Waste not, want not - that expired food is far from rotten
Now governments around the world are finally doing something to try to change that mindset. The misperception begins with the term “expiry date”, as it creates the impression that it’s “game over” for that can of beans or tub of yoghurt, when in fact the products have plenty of nourishing “life” left in them.
In the US, foodmakers have for years put sell-by and use-by dates on their products, despite food experts and environmentalists arguing that they lead to massive, unnecessary food waste - it’s estimated that nearly a third of all food manufactured in the US is thrown away uneaten.
In a bid to reduce that waste by giving consumers more accurate information, last Thursday (SUBS: Dec 15) the US Department of Agriculture’s (USDA) food safety division released new industry guidelines recommending that manufacturers use the phrase "best if used by" rather than "sell by" or "use by".
South Africa’s food labelling regulations make a very big distinction between “use by” dates and “best before” dates, but sadly it’s lost on most consumers, and apparently some of this country’s consumer protection authorities too.
Best-before (BB) dates are found mostly on shelf-stable foods such as canned goods, pasta, coffee and biscuits, are about food quality and taste, not safety.
So while a biscuit eaten a few weeks or even months past its best by date may not taste great, it’s highly unlikely to make you ill.
Essentially the BB date means “not of ideal quality after this date, but still edible”.
That’s why there’s growing pressure in Europe to ban best-before dates on shelf-stable food.
But you shouldn't risk eating meat products or other perishables which are past their use-by dates, because those dates are indeed about food safety, especially once you’ve opened the package.
As if that wasn’t confusing enough, retailers have taken it upon themselves to introduce sell-by dates, being a few days before the use-by date, giving consumers some time to safely consume the product after purchase - having stored it appropriately, of course.
At a National Consumer Commission (NCC) meeting on food labelling in Pretoria last year, a senior official expressed a concern that food close to its “sell by” date was put on sale by retailers, with consumers being expected to eat a large amount of product in a short time - such as a tin of jam or fish.
And when Consumer Goods and Services Ombud Neville Melville suggested that, given that an alarming number of South Africans are food insecure, there was merit in selling certain non perishable food products beyond their BB dates at discounted prices, with full disclosure about the date mark and assurances about it remaining safe for consumption, several delegates were outraged, saying it was unconscionable to condone the selling of “rotten” food to the poor.
Such misperceptions about food “expiry dates” are rife.
But according to food scientists, tinned food can last for years without spoiling, and anyway, those tins carry best-before, not sell-by dates and South Africa’s food labelling regulations don’t outlaw the selling of food products past their best-by dates. But given that they are no longer at their best, they should ideally be sold at a discounted price.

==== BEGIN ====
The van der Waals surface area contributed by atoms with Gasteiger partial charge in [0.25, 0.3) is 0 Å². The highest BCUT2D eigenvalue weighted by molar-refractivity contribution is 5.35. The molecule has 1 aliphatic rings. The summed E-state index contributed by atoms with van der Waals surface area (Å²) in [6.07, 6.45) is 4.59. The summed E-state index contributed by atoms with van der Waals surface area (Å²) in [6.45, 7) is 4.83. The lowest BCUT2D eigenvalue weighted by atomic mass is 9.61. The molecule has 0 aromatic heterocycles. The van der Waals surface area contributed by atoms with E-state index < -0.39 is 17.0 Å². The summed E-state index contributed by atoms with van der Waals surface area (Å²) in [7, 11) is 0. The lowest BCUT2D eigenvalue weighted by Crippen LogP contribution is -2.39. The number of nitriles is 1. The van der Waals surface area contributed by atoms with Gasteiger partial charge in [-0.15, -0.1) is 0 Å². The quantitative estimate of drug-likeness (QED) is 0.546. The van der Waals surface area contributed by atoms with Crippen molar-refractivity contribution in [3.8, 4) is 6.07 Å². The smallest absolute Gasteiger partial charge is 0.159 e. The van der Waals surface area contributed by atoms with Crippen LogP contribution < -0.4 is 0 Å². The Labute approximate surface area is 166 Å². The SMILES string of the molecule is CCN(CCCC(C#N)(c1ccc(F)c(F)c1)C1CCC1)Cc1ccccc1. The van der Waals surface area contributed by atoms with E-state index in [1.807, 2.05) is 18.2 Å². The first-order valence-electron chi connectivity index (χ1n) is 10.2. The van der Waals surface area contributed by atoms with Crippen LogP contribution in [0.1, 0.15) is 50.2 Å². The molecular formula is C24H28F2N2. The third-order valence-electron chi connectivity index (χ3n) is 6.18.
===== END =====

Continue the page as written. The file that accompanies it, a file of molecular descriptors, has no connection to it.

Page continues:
According to a report in the Star Tribune, the USDA says food can be consumed after its "best if used by" date as long as there are no signs of spoilage.
"Spoiled foods will develop an off odour, flavour or texture due to naturally occurring spoilage bacteria,” the USDA says.
“If a food has developed such spoilage characteristics, it should not be eaten.” In other words, trust your own eyes, nose and common sense more than the date on the pack.
“The exception is pathogenic bacteria, which is undetectable,” the report said. “But if an unlucky consumer purchases a food product carrying this pathogen, the expiration date won't protect them regardless.”
The USDA says the best safeguard against eating dangerous foods is to follow storage instructions, such as "refrigerate immediately after opening”.
Prof Gunnar Sigge, head of the University of Stellenbosch’s food science department, said the “Best if used by” which the USDA is proposing effectively combines the “best before” and “use by” date marks into one.
“To my mind, this will reduce the confusion consumers face with these two different phrases. Retailers will still be able to make sure perishables are sold when they are their freshest - which is what consumers would want - and shelf stable products would also be able to carry this message.
“Manufacturers would still protected, but consumers will possibly feel less inclined to toss something out immediately it reaches the date on the packaging.”
But consumers needed to be educated on how to interpret the date marks, and how to determine whether a food had spoiled or had just lost a little bit of colour, flavour or texture, but was still inherently safe, he said.
“The industry and retailers could do a lot to increase this awareness.”